Alan Bennett: Playwright returns to Leeds school VIDEO

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One of Leeds’s most famous sons has been honoured by the school he left nearly 60 years ago.

Armley-born playwright Alan Bennett dropped in at Lawnswood School, in Otley Road, Lawnswood, to unveil a plaque that named their library after him.

READING LESSON: Alan Bennett with pupils at Lawnswood School. Below, unveiling The Alan Bennett Library plaque.

READING LESSON: Alan Bennett with pupils at Lawnswood School. Below, unveiling The Alan Bennett Library plaque.

The History Boys writer spoke of his delight at the honour, while re-iterating his statement on the closing of public libraries as being “child abuse”.

The 77-year-old told the YEP: “I am happy and very glad to be able to do this particularly at a time when libraries are under threat.

“They read books in different ways now and I still read proper books, I don’t read Kindle because aesthetically I prefer it. It doesn’t matter how you read as long as you do read.”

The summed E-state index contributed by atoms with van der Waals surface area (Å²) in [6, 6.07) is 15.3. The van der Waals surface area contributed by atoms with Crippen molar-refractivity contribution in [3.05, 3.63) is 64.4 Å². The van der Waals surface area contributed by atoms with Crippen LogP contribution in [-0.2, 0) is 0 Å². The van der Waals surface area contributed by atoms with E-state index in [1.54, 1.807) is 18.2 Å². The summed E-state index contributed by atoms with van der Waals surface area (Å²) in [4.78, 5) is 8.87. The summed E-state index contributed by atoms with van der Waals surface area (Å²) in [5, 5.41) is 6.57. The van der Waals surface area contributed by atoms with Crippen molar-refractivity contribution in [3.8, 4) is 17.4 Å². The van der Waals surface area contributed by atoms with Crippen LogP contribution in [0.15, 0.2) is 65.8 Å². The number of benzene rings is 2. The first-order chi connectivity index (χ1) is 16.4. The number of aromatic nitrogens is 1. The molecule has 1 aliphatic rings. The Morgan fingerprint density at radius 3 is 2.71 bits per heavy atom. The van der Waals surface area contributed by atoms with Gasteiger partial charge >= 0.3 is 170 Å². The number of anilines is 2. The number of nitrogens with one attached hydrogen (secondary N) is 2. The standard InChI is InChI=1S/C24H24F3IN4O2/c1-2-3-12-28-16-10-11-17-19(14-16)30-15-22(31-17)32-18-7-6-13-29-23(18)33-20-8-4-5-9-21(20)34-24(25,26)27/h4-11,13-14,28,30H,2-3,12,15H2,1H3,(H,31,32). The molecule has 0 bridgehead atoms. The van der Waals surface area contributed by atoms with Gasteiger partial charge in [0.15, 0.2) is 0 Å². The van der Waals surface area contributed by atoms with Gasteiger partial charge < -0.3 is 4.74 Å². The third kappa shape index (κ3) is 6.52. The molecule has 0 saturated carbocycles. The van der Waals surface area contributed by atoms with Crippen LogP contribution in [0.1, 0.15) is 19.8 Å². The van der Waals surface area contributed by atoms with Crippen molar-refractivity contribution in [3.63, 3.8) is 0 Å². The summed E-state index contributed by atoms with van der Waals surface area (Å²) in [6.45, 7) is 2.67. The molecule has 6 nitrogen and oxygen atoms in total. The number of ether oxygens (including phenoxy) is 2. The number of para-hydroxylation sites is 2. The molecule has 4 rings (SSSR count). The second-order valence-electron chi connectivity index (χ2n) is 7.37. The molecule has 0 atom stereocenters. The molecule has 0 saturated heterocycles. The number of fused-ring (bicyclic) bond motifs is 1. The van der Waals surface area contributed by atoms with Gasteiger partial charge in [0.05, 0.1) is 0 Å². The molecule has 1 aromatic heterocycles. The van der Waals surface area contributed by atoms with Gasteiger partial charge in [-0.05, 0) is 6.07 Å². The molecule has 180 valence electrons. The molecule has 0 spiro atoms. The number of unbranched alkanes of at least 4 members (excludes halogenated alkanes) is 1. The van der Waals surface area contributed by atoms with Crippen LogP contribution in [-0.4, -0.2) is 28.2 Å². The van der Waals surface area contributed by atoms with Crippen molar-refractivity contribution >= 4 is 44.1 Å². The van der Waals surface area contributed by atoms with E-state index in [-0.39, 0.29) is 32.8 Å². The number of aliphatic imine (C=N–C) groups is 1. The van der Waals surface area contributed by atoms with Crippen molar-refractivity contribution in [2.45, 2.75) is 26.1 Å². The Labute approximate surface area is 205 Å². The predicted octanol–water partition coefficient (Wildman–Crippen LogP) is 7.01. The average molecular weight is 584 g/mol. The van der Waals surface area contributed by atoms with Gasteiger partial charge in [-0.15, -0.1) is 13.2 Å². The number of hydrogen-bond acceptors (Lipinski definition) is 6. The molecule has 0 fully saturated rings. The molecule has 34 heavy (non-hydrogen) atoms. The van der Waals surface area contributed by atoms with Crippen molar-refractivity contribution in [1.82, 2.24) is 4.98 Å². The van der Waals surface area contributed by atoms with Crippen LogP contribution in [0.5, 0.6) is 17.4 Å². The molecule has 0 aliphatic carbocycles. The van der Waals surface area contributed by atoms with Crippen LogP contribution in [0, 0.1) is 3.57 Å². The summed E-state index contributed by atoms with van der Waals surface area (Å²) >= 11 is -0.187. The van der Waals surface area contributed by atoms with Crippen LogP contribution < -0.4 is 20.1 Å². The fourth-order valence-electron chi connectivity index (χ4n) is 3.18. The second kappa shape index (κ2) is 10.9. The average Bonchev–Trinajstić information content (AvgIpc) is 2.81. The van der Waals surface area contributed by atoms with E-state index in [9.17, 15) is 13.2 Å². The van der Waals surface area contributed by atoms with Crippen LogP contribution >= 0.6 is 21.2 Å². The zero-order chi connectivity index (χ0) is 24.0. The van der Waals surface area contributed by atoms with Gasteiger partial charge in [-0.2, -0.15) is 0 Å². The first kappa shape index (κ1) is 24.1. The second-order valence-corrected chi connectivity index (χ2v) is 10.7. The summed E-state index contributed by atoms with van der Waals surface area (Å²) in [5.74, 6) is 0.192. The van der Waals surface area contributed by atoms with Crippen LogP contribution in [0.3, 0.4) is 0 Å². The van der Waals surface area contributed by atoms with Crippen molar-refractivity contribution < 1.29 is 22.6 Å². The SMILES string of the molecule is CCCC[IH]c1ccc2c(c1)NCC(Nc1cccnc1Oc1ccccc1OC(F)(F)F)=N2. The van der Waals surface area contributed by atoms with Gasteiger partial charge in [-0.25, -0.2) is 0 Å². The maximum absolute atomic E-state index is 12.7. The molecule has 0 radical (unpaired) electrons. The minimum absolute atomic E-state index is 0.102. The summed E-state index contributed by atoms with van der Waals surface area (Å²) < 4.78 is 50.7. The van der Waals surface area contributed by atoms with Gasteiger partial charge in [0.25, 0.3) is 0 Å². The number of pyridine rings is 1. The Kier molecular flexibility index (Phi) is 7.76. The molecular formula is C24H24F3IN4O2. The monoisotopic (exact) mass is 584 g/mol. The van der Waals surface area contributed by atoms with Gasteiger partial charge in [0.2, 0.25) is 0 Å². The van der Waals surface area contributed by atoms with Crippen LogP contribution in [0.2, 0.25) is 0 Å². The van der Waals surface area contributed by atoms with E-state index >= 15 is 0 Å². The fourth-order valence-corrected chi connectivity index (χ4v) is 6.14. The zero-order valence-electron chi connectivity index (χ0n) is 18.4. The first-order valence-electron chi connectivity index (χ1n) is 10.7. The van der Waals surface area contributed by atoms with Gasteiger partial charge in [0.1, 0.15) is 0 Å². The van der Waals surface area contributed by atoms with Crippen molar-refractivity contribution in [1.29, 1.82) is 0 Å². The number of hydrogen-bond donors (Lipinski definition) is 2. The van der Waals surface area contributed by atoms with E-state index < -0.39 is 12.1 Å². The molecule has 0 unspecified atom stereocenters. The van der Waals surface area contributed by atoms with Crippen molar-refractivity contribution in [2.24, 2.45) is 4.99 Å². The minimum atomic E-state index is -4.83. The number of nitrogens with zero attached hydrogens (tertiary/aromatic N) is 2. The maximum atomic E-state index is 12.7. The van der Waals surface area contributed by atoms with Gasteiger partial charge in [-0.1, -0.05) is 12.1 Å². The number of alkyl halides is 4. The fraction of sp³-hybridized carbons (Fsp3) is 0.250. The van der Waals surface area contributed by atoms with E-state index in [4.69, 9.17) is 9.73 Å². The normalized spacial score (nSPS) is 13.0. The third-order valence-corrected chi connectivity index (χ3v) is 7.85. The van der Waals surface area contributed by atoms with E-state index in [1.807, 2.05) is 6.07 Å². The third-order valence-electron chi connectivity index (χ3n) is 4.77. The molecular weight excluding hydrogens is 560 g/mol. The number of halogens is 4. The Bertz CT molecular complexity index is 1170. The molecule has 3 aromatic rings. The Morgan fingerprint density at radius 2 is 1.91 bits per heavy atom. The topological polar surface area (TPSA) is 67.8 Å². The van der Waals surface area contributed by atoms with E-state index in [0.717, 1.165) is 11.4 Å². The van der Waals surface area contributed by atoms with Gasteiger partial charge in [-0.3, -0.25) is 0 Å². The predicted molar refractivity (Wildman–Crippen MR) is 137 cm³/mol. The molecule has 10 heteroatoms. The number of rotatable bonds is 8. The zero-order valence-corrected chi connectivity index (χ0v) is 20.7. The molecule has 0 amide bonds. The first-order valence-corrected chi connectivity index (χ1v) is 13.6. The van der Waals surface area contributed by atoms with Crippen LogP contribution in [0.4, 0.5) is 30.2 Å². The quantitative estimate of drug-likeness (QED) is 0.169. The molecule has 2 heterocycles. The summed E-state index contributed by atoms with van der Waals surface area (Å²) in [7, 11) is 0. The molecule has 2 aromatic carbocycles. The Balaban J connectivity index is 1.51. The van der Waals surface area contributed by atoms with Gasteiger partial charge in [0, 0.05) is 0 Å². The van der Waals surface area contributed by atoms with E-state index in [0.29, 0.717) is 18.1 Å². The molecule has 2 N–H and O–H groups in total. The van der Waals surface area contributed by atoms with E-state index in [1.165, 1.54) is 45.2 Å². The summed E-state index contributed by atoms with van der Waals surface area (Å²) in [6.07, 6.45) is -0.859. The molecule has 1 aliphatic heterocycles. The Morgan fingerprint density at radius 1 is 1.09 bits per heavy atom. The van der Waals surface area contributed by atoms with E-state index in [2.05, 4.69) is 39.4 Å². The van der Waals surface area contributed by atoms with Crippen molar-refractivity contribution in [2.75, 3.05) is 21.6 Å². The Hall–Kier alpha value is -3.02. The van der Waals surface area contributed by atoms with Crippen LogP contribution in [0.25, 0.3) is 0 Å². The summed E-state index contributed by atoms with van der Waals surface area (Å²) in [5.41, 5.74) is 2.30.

Bennett attended the school from 1946 to 1952, although it was then known as Leeds Modern School, and developed a fondness for its old library.

When asked if he stood by his statement that the closure of public libraries was “child abuse”, he said: “I was taken to task and ridiculed for it.

“It is just absurd that people have taken it in a literal fashion, it obviously means damaging a child and hindering it.”

While at the school Bennett, famously a butcher’s son, performed a typically captivating reading about his own experiences of libraries.

He said that like some groups in Leeds, his local library, in Primrose Hill, London, has been given a stay of execution and people are now rallying to run it as a community asset.

And of the comparison between his own state-funded education and the cuts of today, he said: “Things are falling away from that, it seems to me the reverse of progress. It was a golden age but I suppose we didn’t know that then.”

Will Carr, deputy head of Lawnswood School, said: “Kids have been asking about it, as a lot of plaques have gone up around school and some students know who Alan is and some don’t.

“They say ‘why is it the Alan Bennett Library? Is he like Shakespeare?’ So I said ‘yes, pretty much’.”

He added that the school, which entered special measures in 2009, is now enjoying better times and Bennett’s affiliation with it gives students “the confidence to achieve”.